[Talk-GB] Re-mapping : Are these two ways both valid ?
bogsub at bogzab.plus.com
Mon Jan 23 21:59:24 GMT 2012
On 20/01/12 15:58, woll wrote:
> I don't really have any LEGAL opinion/knowledge to answer your question with,
> but here is my experience:
> When I first started remapping, I took your option 1 (delete the feature and
> re-create it) because I felt that that option would ensure that no non-odbl
> tainting could happen. I only added tags that I could get independently from
> odbl-compatible sources, or from existing knowledge (so some tags may have
> not been 'transferred' onto the new version). To 'transfer' the maximum
> number of tags, you need to look at the history in detail, to see which tags
> are from users who have agreed to the CTs (if you can't 'transfer' the tags
> from your own knowledge/odbl-compatible sources.
> To find non-odbl tainted data, I used:
> the licence layer on the OSMI at tools.geofabrik.de/osmi
> and the licence highlighting of Potlatch.
> As I progressed, I started do a stricter version of your option 2, by
> investigating the features in more detail, mainly using the info provided
> that shows which tags/features are non-odbl tainted.
> My stricter criteria for option 2 is "NO data remains from non-agreers"
> (not your "enough has been done by other licence-accepting contributors that
> the feature no longer belongs to the original contributor").
> In a lot of the cases where I was working, I found various situations like:
> a) All the original nodes of the feature (from users not agreeing to the
> CTs) had been deleted (and new ones added)
> b) The only tags remaining from users who have not agreed to the CTs were
> factual tags like the name of the road or the number of the road, that I
> could easily get from odbl-compatible sources/knowledge.
> c) All the original nodes had been moved by agreeing users (presumably by
> aligning to aerial imagery/more accurate GPS tracks)
> d) The only thing remaining from non-agreers was a small percentage of the
> nodes in a way, and those nodes were not very accurately positioned.
> When I found that ALL the non-odbl data had actually been replaced, then I
> added "odbl=clean" (this last step might not be necessary in some cases,
> because the tools could probably be extended to work this out for themselves
> if they looked at the history in detail, but I did it to be safe).
> When I found that the only non-odbl data remaining, could be got from
> odbl-compatible sources/knowledge, I re-added it, and added "odbl=clean"
> (the last bit is necessary, because even though I deleted and re-added the
> tags, the tools can't tell that I actually did that (because the tags are
> exactly the same).
> If there were any non-odbl tags remaining that I couldn't get from
> odbl-compatible sources/knowledge then I deleted them. This was very rare
> for the features I was looking at, and was only 'irrelevant' things (e.g.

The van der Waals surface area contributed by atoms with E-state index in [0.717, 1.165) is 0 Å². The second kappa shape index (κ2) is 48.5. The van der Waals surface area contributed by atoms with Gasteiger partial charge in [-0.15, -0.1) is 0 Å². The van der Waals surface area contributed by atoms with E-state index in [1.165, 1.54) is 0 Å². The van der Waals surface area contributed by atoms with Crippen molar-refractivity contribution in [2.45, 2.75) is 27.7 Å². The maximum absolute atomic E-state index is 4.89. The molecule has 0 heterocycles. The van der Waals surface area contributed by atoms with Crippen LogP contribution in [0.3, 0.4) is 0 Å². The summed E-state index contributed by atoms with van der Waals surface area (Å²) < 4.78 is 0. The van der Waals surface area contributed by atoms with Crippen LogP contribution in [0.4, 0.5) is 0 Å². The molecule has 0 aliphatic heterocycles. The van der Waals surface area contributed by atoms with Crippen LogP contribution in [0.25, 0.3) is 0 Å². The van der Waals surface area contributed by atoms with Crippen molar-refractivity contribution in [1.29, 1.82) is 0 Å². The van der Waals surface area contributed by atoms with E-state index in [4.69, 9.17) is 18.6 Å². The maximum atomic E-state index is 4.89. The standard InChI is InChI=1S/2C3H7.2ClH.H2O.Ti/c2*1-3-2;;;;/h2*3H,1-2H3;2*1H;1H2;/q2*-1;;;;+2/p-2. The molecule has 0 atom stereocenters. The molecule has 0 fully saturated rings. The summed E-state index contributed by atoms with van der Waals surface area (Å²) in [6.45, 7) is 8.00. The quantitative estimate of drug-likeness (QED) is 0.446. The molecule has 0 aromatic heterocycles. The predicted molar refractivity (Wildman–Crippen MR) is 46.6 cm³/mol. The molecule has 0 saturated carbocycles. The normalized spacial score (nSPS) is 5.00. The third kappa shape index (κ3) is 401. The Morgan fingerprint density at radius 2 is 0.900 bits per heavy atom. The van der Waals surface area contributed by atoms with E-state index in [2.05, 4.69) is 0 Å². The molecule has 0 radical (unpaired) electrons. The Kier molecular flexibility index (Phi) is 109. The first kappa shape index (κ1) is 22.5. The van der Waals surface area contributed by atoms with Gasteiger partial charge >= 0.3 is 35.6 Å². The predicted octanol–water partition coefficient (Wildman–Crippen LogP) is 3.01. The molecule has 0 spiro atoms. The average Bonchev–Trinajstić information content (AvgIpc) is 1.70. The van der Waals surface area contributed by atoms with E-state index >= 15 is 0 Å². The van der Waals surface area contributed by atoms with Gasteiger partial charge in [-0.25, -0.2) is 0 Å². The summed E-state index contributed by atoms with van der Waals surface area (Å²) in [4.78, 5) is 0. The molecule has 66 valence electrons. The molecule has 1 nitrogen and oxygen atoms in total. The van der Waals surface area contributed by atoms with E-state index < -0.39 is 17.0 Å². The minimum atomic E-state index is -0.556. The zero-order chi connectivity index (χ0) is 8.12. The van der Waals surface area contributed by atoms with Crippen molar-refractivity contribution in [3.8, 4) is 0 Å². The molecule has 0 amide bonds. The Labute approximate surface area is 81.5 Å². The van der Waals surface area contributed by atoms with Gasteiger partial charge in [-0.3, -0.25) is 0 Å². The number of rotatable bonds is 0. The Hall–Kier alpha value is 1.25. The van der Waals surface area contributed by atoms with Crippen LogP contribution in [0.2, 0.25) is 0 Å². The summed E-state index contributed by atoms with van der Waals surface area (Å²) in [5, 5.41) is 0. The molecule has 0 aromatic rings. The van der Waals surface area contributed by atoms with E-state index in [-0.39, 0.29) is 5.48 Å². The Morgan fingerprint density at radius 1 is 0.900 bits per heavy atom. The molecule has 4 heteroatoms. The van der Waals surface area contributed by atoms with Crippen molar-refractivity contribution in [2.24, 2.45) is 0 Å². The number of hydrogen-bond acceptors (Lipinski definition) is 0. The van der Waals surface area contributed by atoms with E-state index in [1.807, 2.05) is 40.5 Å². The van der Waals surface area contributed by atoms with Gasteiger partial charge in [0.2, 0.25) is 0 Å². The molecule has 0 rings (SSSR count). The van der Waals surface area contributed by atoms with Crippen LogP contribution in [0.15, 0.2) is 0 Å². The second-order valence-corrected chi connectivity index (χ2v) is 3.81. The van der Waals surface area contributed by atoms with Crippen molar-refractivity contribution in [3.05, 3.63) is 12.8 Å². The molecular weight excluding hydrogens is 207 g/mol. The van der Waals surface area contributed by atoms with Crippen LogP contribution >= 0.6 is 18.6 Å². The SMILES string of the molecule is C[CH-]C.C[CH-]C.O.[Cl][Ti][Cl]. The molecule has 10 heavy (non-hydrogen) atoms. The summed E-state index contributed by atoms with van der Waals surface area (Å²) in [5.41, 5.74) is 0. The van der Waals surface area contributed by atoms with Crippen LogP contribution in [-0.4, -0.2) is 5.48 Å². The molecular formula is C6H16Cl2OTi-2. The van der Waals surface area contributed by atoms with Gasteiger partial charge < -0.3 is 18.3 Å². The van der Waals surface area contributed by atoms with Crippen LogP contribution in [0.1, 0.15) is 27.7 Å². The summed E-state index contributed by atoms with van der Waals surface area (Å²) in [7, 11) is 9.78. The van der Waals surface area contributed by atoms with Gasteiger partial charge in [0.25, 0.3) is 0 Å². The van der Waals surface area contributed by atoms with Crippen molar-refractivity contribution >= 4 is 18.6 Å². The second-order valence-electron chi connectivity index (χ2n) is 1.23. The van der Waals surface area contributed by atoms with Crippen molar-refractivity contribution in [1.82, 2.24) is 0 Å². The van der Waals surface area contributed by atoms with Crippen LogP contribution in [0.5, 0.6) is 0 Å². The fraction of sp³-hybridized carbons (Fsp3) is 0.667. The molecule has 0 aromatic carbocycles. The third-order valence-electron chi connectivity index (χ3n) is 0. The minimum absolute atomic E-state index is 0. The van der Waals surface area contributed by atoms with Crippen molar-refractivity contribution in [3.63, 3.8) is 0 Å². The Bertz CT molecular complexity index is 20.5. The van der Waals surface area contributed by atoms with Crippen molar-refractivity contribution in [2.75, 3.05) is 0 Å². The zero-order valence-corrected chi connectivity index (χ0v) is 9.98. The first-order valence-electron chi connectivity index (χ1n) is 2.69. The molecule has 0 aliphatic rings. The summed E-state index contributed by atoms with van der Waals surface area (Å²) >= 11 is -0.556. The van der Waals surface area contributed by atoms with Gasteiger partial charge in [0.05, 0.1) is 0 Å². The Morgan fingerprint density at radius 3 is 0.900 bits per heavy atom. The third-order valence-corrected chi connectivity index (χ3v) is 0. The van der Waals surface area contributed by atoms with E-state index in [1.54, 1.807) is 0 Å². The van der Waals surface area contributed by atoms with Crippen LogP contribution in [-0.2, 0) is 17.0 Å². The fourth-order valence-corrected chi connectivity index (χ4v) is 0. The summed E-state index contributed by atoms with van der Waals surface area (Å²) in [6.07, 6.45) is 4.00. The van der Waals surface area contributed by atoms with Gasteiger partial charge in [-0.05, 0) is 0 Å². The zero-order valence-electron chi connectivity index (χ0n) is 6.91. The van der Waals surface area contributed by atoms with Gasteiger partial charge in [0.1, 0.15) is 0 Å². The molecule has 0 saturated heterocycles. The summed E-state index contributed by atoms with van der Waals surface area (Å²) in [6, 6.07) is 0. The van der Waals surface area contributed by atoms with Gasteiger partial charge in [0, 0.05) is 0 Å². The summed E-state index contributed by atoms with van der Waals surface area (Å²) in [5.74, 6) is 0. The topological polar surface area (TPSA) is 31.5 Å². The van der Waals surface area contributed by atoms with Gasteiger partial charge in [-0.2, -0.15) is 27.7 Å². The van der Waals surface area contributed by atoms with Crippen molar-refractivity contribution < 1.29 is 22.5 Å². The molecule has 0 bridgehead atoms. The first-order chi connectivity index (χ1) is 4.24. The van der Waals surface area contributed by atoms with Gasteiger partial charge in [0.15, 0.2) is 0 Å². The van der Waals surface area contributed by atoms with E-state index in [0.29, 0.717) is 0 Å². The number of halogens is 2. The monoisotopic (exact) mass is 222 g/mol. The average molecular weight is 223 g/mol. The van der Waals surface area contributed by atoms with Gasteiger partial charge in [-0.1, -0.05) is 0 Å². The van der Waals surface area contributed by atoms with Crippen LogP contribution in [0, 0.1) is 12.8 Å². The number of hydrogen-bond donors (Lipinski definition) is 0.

> not very useful notes). I probably didn't need to do this, as for most
> situations, I expect that the final process that will transfer the data
> would automatically delete these tags (it wouldn't delete a way just because
> there was just 1 non-odbl tag remaining, it would just delete that tag and
> keep everything else. however adding the "odbl=clean" tag means that the
> existing visualisation tools will then display things correctly).
> If the only non-odbl data remaining was a small percentage of the nodes in a
> way, I deleted/replaced them with more accurate ones based on more accurate
> GPS tracks or imagery (and normally took the opportunity to add more nodes
> for more accuracy).
> So, option 2 is not really "less work" - it actually takes quite a long time
> to look at the history in detail (and then drilling down to look at all the
> nodes of a way).
> Option 1 is not necessarily "more work" either: Unless you can easily get
> all of the tags from odbl-compatible sources/knowledge (or you don't care if
> you don't 'transfer' all of the existing tags) then you also need to look at
> the history in detail.
> To specifically answer your questions:
> Your option 1 is obviously "legal/ethical" (you're deleting everything and
> recreating it)
> I personally would not be happy doing your option 2 (which would vary on
> everyone's different interpretation of "enough"). The re-mapping I have done
> is stricter than that and ensures that there is no tainting remaining (but
> that means that option 2 is not necessarily "less work" than option 1).
> View this message in context: http://gis.638310.n2.nabble.com/Re-mapping-Are-these-two-ways-both-valid-tp7205346p7208034.html
> Sent from the Great Britain mailing list archive at Nabble.com.
> Talk-GB mailing list
> Talk-GB at openstreetmap.org
Thanks very much for this comprehensive answer. I can see that I was
being a bit naive in my approach to option (2), although locally some of
the history does not appear to be all that complex so checking it
thoroughly might not be as big a job as it would be for data that has
been touched by the hands of many, many contributors.
One remaining question is regarding the "strength" of any odbl=clean
tags which are applied. Is the existence of such a tag going to be taken
as evidence that the data so tagged is indeed clean and usable, or will
further tests be applied?
Thanks for your help.
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